The increased flexibility of non-parametric methods comes at a cost of hitting local optima being more likely and finding solutions that are not interpretable. Adding more constraints may decrease this probability but at the same time restricts the variational method from finding solutions leading to a larger lower bound, especially in the presence of more components in the data. Therefore increasing the number of constraints may result in more interpretable solutions, but not improved accuracy. It is also encouraging to see that our method is relatively robust to added noise, a major challenge with the real data sets, especially in terms of correctly identifying the sparse structure.

A grand challenge in climate science relevant for adaptation and policy
remains our inability to provide credible stakeholder-relevant “statistical
downscaling”, or to develop statistical techniques for more accurate,
precise and interpretable high-resolution projections with lower-resolution
climate model data

Existence of multiple states or patterns is acknowledged in regression-based
statistical downscaling literature for rainfall

Since rainfall follows a log-normal distribution

Map showing climatologically homogeneous regions over continental US.

Left panel: distribution of average rainfall over all sites in the western US. Right panel: distribution of average rainfall after transformation.

Potential features used can fall in one of two broad categories – local
atmospheric variables and large-scale climate indices. Local covariates
originate from each station and exhibit both spatial and temporal
variability. Annual and seasonal averages of maximum temperature fall in
this category along with sea level pressure (SLP), and convective
available potential energy (CAPE). A dependence on any of these variables
roughly indicates dominance of local convective rainfall in the region. Daily
rainfall station data were obtained from US Historical Climatology
Network (USHCN)

Potential features used for statistical downscaling of rainfall.

Climate indices are global variables that represent large-scale signals in
climate variables. A list of covariates used for each category is given in
Table

Left panel: location of stations and their cluster membership in the western region. Right panel: location of stations and their cluster membership in the northwestern region.

We could use the covariates between 1979 and 2011 as SLP and CAPE is
available only for that period. Also, if more than 50 % of the daily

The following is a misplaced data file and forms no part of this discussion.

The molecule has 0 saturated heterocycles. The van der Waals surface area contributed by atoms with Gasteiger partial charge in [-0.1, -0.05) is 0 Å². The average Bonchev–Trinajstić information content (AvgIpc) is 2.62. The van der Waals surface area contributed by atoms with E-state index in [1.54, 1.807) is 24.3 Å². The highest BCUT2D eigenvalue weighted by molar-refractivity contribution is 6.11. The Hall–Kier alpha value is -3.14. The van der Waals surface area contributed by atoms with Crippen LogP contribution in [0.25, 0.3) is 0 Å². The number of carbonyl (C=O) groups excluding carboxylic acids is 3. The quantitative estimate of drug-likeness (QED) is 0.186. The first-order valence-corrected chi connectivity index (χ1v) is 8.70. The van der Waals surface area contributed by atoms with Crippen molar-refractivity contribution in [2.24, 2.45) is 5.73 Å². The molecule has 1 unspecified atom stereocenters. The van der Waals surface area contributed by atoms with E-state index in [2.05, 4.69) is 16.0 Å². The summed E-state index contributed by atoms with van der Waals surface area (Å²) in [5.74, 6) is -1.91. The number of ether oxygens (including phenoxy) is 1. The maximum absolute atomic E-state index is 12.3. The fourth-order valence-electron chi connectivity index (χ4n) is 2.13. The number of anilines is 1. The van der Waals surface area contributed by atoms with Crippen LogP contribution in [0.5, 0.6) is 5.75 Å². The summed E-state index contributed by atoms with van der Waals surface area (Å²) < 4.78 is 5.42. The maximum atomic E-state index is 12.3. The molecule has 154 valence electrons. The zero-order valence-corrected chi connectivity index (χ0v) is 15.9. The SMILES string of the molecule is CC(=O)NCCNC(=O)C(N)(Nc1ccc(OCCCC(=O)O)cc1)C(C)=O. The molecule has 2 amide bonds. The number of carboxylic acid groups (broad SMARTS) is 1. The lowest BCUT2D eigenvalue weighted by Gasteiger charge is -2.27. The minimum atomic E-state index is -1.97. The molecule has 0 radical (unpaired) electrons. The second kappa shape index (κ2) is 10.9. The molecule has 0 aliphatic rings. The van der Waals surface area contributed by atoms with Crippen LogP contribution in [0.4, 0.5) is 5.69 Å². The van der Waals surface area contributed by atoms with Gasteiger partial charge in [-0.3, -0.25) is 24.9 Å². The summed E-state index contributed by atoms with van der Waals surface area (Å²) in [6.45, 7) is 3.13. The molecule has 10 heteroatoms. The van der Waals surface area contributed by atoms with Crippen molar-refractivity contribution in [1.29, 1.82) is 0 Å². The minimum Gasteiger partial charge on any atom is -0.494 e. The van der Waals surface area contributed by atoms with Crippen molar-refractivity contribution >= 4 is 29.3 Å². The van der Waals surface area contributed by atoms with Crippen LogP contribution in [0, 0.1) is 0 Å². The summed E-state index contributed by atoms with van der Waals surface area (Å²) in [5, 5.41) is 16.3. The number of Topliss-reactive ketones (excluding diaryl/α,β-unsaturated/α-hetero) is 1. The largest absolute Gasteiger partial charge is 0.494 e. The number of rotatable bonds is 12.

observations in a year are found to be missing for any covariate at
a specific location, we simply discarded all covariates for that year and for
that specific location. We averaged monthly climate indices and daily local
variables over a year. Finally the annual/seasonal average time-series of
predictors for each station were merged for a homogeneous region under
consideration. West (CA, NV) and northwest (WA, OR, ID) regions are shown by
gray shaded areas over the US map in Fig.

We applied spatial “must-link” constraints among pairs of data-points
from the same location. Ideally, if there are

A quick look at the histogram of target variable (right panel in
Fig.

DPMs automatically find the number of clusters

In this paper, we propose a nonparametric Bayesian mixture of sparse regression models for simultaneous clustering and discovery of covariates within each cluster using a DP mixture model. Moreover, our model can accommodate prior knowledge about “must link” constraints between the pair of data-points using a Markov Random Field prior on the cluster membership variables. Our major contribution is to develop an efficient and scalable variational inference algorithm for inference on the fully Bayesian model. We applied our method to both synthetic and real climate data and successfully discovered multiple underlying behaviors in the data. Preliminary results of applying our method to feature selection for statistical downscaling of rainfall show promise towards finding new climate insights with appropriate caveats. Going forward, we would like to incorporate priors for diversity among the clusters in order to discourage merging of close but dissimilar clusters. We intend to extend our model for predictive analysis and build a full-scale statistical downscaling method using the features selected by the current model.

This work was funded by the NSF Expeditions in Computing grant “Understanding Climate Change: A Data Driven Approach”, award number 1029166. We thank the anonymous referees for their valuable suggestions and comments. Edited by: V. Kumar Reviewed by: three anonymous referees